The inner end of the cannula extends into the bore of the holder, or, in other words, into the space between the strips or legs 17. Those legs are provided with grooves 22 in their inner faces. With the illustrated proportions of the parts those grooves will lie in a plane beyond the stopper-piercing end 21 of the cannula. Outwardly of grooves 22, strips 17 may be thickened as indicated at 23 so that the forward side-wall faces of the grooves will be of a height greater than the corresponding rear faces.

While it is preferred that the diameter of the aperture in plate 16 be greater than the distance between the opposite curved edge portions 12 of the stopper head, it is also preferred that the distance between the inner faces of strips 17 at a point short of grooves 22 be substantially equal to the distance between these curved edges. Likewise, it is preferred that the inner faces of the strips or legs be transversely curved along a radius substantially equal to that defining the arcuate surfaces 12. Accordingly, as the tube assembly or structure is projected through the aperture in plate 16 or the holder, these curved edges 12 will engage with the inner faces of the strips 17. Due to the compressible nature of the stopper, it may be so projected to a point where its curved edge portions 12 are within the zone of grooves 22, into which the stopper head will expand as in FIG. 3.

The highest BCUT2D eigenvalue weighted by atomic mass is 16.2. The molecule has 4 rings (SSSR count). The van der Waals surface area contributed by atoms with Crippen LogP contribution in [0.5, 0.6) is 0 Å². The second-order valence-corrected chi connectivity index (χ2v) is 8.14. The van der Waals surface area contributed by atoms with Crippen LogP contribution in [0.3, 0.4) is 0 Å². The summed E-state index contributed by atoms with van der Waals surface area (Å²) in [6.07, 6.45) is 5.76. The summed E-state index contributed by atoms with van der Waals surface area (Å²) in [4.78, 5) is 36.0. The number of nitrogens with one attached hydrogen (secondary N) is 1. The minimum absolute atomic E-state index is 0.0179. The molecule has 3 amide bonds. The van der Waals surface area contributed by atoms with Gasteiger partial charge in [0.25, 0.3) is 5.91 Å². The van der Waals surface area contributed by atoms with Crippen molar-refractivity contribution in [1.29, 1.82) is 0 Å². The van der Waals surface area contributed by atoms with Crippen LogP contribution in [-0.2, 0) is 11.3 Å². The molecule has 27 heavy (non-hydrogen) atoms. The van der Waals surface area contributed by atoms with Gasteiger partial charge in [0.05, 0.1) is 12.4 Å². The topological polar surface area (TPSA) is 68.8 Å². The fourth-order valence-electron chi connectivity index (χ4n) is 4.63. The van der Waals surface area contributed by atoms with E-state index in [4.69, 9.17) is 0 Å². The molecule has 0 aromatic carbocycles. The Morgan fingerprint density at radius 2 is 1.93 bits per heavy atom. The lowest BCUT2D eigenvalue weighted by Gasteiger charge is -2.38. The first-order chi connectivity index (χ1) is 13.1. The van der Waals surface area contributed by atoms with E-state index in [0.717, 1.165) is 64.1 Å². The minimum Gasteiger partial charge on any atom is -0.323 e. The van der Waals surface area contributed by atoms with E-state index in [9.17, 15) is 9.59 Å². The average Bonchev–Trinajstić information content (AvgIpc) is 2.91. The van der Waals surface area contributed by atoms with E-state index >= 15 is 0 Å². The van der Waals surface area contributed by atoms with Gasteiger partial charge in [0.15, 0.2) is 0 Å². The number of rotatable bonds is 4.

,head are aligned with strips 17 and projected forward through aperture 16 into the holder. This projection will continue until the curved edge portions 12 slideably en gage the inner faces of the legs or strips 17 and, due to the converging of the latter, are slightly compressed by the same. Thereupon, the head of the stopper will ride into the spaces defined by grooves 22 within which it will expand. The dimensions of the parts should preferably be such that under this expansion the adjacent edges on the stopper head yieldingly bear to a slight extent against the base portions of grooves 22.